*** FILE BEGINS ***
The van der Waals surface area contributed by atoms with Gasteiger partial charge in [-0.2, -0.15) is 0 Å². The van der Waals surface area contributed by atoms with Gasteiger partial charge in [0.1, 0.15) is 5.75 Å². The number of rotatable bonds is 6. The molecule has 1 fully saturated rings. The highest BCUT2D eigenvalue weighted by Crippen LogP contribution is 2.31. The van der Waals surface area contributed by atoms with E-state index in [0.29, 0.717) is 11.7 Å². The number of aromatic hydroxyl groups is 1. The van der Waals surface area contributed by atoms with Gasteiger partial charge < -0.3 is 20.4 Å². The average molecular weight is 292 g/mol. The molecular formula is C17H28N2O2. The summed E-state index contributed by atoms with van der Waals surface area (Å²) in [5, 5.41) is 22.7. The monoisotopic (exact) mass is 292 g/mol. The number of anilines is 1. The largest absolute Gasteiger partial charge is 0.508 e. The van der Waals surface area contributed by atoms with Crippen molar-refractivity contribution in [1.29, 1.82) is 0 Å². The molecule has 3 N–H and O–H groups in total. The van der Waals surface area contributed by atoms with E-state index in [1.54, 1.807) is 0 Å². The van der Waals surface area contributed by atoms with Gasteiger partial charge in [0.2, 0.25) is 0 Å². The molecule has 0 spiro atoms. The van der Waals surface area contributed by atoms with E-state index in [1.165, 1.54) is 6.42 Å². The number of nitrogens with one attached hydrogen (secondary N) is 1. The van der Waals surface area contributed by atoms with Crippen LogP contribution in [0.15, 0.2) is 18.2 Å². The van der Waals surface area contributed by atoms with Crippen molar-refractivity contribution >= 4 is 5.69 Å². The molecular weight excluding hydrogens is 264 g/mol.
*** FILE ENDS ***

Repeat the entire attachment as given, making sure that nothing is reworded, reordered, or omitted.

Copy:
The van der Waals surface area contributed by atoms with Gasteiger partial charge in [-0.2, -0.15) is 0 Å². The van der Waals surface area contributed by atoms with Gasteiger partial charge in [0.1, 0.15) is 5.75 Å². The number of rotatable bonds is 6. The molecule has 1 fully saturated rings. The highest BCUT2D eigenvalue weighted by Crippen LogP contribution is 2.31. The van der Waals surface area contributed by atoms with E-state index in [0.29, 0.717) is 11.7 Å². The number of aromatic hydroxyl groups is 1. The van der Waals surface area contributed by atoms with Gasteiger partial charge < -0.3 is 20.4 Å². The average molecular weight is 292 g/mol. The molecular formula is C17H28N2O2. The summed E-state index contributed by atoms with van der Waals surface area (Å²) in [5, 5.41) is 22.7. The monoisotopic (exact) mass is 292 g/mol. The number of anilines is 1. The largest absolute Gasteiger partial charge is 0.508 e. The van der Waals surface area contributed by atoms with Crippen molar-refractivity contribution in [1.29, 1.82) is 0 Å². The molecule has 3 N–H and O–H groups in total. The van der Waals surface area contributed by atoms with E-state index in [1.54, 1.807) is 0 Å². The van der Waals surface area contributed by atoms with Gasteiger partial charge in [0.2, 0.25) is 0 Å². The molecule has 0 spiro atoms. The van der Waals surface area contributed by atoms with E-state index in [1.165, 1.54) is 6.42 Å². The number of nitrogens with one attached hydrogen (secondary N) is 1. The van der Waals surface area contributed by atoms with Crippen LogP contribution in [0.15, 0.2) is 18.2 Å². The van der Waals surface area contributed by atoms with Crippen molar-refractivity contribution >= 4 is 5.69 Å². The molecular weight excluding hydrogens is 264 g/mol.